As the Spanish truck drivers’ strike over fuel prices edges towards a third week, smaller unions this morning rejected an agreement made between the government and one of the larger national unions Comité Nacional de Transporte por Carretera.
However, this group does not represent the majority of the striking truck drivers and smaller union groups rejected the offer of a 20 percent fuel subsidy. On Friday morning the organisers of the strikes, Plataforma Nacional por la Defensa del Transporte, called for the resignation of Transport Minister Raquel Sánchez and demonstrated in Madrid.
The strike action has affected Spaniards across the country, and can be felt on its motorways and supermarket aisles. Much like how rolls of toilet paper were in short-supply during the pandemic, perishable goods such as cartons of milk have now become more difficult to get hold of during the strikes and are a symbol of the shortages.
The Spanish government, which has linked the protests to the far-right, has mobilised 24,000 police officers to manage the strike by escorting truck drivers who aren’t taking part in the strikes. Around 45 protesters have also been arrested.
Here’s how the industrial action is affecting the consumer heading into the weekend:
With truck drivers blocking key roads, ports, industrial areas and intersections with their vehicles, there have been reports of kilometre-long traffic jams in Madrid, the Valencia region, the Basque Country, Andalusia, Navarre, Galicia, Murcia and other parts of Spain.
Supermarket shelves have been bare, with shortages of fruit and vegetables, milk, cheese, and other dairy products, and meat and fish in particular. The dairy sector has been severely affected, with thousands of litres of milk spoiling in factories as there’s nobody to transport them around the country. Flour and sunflower oil are also reportedly in short supply, and even sugar, pasta and rice can be hard to track down.
Bars and restaurants across Spain have also felt the effects of the strike action. Many have been forced to change or adapt their menus, or even put up their prices to recoup some of the losses.
Northern Spain is at risk of running out of tap water in the coming days because a chemical used to make it drinkable isn’t being delivered to the treatment plants as a result of the trucker strike. If a solution isn’t found soon, José Luis Caravia, manager of Asturquimia (one of three companies in charge of managing tap water supplies in Spain) believes “the tap water supply should be interrupted and a health alert should be sent out” to the inhabitants of northern Spain that Asturquimia treats drinking water for.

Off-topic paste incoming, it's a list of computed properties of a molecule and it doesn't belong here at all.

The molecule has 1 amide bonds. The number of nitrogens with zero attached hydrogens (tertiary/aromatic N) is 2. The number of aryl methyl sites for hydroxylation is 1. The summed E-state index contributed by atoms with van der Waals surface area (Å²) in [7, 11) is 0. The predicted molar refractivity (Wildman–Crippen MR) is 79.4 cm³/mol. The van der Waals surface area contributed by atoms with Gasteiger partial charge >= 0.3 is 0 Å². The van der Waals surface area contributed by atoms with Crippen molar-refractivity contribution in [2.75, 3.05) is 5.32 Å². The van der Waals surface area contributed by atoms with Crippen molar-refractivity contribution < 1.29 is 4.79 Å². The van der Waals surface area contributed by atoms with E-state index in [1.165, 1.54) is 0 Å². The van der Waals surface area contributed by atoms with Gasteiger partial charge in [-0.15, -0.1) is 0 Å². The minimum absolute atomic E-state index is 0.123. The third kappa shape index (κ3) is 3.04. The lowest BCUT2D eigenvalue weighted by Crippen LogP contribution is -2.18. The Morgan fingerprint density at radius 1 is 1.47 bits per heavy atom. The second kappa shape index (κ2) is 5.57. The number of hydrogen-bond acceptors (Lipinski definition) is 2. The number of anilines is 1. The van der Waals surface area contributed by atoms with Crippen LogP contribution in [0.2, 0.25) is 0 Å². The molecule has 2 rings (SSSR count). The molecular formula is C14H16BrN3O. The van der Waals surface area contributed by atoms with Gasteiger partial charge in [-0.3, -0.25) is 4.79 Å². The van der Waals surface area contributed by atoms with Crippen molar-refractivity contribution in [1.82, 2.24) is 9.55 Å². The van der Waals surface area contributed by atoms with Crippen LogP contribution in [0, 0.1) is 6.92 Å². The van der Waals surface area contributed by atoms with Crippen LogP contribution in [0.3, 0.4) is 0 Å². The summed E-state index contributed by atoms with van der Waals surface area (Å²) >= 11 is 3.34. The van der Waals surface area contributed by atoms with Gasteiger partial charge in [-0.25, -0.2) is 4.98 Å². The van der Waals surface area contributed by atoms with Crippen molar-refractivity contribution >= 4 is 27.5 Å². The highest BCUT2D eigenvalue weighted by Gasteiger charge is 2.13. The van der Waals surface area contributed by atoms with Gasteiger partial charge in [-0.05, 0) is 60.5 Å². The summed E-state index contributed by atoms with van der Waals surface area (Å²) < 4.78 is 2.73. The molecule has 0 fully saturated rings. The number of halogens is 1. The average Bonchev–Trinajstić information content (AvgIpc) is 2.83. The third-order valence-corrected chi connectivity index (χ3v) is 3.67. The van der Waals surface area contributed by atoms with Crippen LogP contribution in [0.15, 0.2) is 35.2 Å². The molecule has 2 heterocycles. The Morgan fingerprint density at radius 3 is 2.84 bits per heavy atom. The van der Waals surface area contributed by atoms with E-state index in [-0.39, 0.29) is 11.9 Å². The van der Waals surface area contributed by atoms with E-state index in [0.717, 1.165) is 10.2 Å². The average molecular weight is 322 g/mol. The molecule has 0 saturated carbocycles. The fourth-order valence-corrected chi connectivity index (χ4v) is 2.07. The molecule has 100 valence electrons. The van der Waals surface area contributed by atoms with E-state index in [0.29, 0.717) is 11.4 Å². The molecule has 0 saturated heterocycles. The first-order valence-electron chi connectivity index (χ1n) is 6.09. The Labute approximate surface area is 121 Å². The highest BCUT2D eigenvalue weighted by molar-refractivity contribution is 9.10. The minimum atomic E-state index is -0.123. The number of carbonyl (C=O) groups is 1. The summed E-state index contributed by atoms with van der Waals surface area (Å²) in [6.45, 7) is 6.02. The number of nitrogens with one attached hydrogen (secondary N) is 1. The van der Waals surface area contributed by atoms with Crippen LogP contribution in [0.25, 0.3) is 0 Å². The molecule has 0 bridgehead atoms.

The roadblocks made by truckers means that thousands of Spain’s petrol stations are struggling to get fuel deliveries on time. Spain’s automatic fuel station association Aesae on Monday warned that the haulier strike is now causing a shortage of petrol and diesel at gas stations in Andalusia, Murcia and the Valencia region in particular.
The construction sector has also been affected. In Andalusia, employers have warned of a lack of concrete and there are already reports of construction projects being paused as a result of the strike in Cádiz and Seville.
Nursing and care home workers have also complained of knock-on effects. It is reportedly becoming increasingly difficult for care homes in northern Spain – particularly Asturias – to receive specialist food deliveries necessary for the diets of their elderly and ill patients.
Hundreds of companies in the forestry and timber industry have also complained of late deliveries to compound the ongoing problems of rising fuel and energy prices they had been enduring.
Buying a new car in Spain or getting a spare part is also being made harder by the transporters’ strike action.
Volkswagen and Ford as well as tire manufacturer Bridgestone have temporarily closed their factories in Spain as their production lines have been paralysed by hauliers’ picketing and roadblocks, whilst Opel and Mercedes have also been forced to reduce operations.
March is the month during which 70 percent of flowers are cut for the entire year. This year however, many flowers are sitting in cold storage when they should have been in shops and supermarkets across Spain long ago.
“The situation isn’t dramatic, it’s far worse than that,” the head of Andalucía’s cut flower association Luis Manuel Rivera told Spanish news site Nius Diario.
“The chambers are full after 5 days without even a single flower being taken out, so they will have to be thrown away. The same as with the flowers that are in the greenhouses that have to be collected, they should go to the storage chambers but instead they’ll have to go to be binned”.